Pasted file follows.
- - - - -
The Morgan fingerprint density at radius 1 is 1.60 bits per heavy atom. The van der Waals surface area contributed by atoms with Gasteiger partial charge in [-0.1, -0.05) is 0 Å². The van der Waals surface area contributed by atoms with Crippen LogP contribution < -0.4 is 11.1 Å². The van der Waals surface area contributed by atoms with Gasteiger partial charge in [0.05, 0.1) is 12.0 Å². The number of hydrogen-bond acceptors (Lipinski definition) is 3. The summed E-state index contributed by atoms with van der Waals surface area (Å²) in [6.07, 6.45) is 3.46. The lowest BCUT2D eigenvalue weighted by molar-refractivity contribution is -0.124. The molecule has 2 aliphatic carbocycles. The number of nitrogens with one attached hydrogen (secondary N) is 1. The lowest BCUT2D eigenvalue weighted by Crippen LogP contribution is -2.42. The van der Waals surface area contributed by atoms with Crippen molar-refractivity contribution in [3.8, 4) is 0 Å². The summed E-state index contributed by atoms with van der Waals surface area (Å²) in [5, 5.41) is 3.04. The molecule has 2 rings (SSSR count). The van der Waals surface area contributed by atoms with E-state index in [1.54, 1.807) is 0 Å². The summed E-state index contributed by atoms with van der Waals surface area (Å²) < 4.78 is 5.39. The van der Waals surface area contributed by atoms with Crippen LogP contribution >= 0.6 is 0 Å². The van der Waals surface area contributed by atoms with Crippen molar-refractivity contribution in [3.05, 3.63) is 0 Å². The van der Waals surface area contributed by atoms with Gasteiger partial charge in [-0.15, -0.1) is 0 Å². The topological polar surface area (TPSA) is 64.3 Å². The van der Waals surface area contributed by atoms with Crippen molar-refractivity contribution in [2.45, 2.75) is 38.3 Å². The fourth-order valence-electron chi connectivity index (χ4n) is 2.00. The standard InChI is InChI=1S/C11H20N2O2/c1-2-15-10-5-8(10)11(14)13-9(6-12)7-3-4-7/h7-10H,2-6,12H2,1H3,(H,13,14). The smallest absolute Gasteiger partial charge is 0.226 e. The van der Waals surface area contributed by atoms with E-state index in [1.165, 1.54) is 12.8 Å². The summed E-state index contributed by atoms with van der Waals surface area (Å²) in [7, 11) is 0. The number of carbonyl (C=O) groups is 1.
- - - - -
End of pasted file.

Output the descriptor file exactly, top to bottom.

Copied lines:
The Morgan fingerprint density at radius 1 is 1.60 bits per heavy atom. The van der Waals surface area contributed by atoms with Gasteiger partial charge in [-0.1, -0.05) is 0 Å². The van der Waals surface area contributed by atoms with Crippen LogP contribution < -0.4 is 11.1 Å². The van der Waals surface area contributed by atoms with Gasteiger partial charge in [0.05, 0.1) is 12.0 Å². The number of hydrogen-bond acceptors (Lipinski definition) is 3. The summed E-state index contributed by atoms with van der Waals surface area (Å²) in [6.07, 6.45) is 3.46. The lowest BCUT2D eigenvalue weighted by molar-refractivity contribution is -0.124. The molecule has 2 aliphatic carbocycles. The number of nitrogens with one attached hydrogen (secondary N) is 1. The lowest BCUT2D eigenvalue weighted by Crippen LogP contribution is -2.42. The van der Waals surface area contributed by atoms with Crippen molar-refractivity contribution in [3.8, 4) is 0 Å². The summed E-state index contributed by atoms with van der Waals surface area (Å²) in [5, 5.41) is 3.04. The molecule has 2 rings (SSSR count). The van der Waals surface area contributed by atoms with E-state index in [1.54, 1.807) is 0 Å². The summed E-state index contributed by atoms with van der Waals surface area (Å²) < 4.78 is 5.39. The van der Waals surface area contributed by atoms with Crippen LogP contribution >= 0.6 is 0 Å². The van der Waals surface area contributed by atoms with Crippen molar-refractivity contribution in [3.05, 3.63) is 0 Å². The van der Waals surface area contributed by atoms with Gasteiger partial charge in [-0.15, -0.1) is 0 Å². The topological polar surface area (TPSA) is 64.3 Å². The van der Waals surface area contributed by atoms with Crippen molar-refractivity contribution in [2.45, 2.75) is 38.3 Å². The fourth-order valence-electron chi connectivity index (χ4n) is 2.00. The standard InChI is InChI=1S/C11H20N2O2/c1-2-15-10-5-8(10)11(14)13-9(6-12)7-3-4-7/h7-10H,2-6,12H2,1H3,(H,13,14). The smallest absolute Gasteiger partial charge is 0.226 e. The van der Waals surface area contributed by atoms with E-state index in [1.165, 1.54) is 12.8 Å². The summed E-state index contributed by atoms with van der Waals surface area (Å²) in [7, 11) is 0. The number of carbonyl (C=O) groups is 1.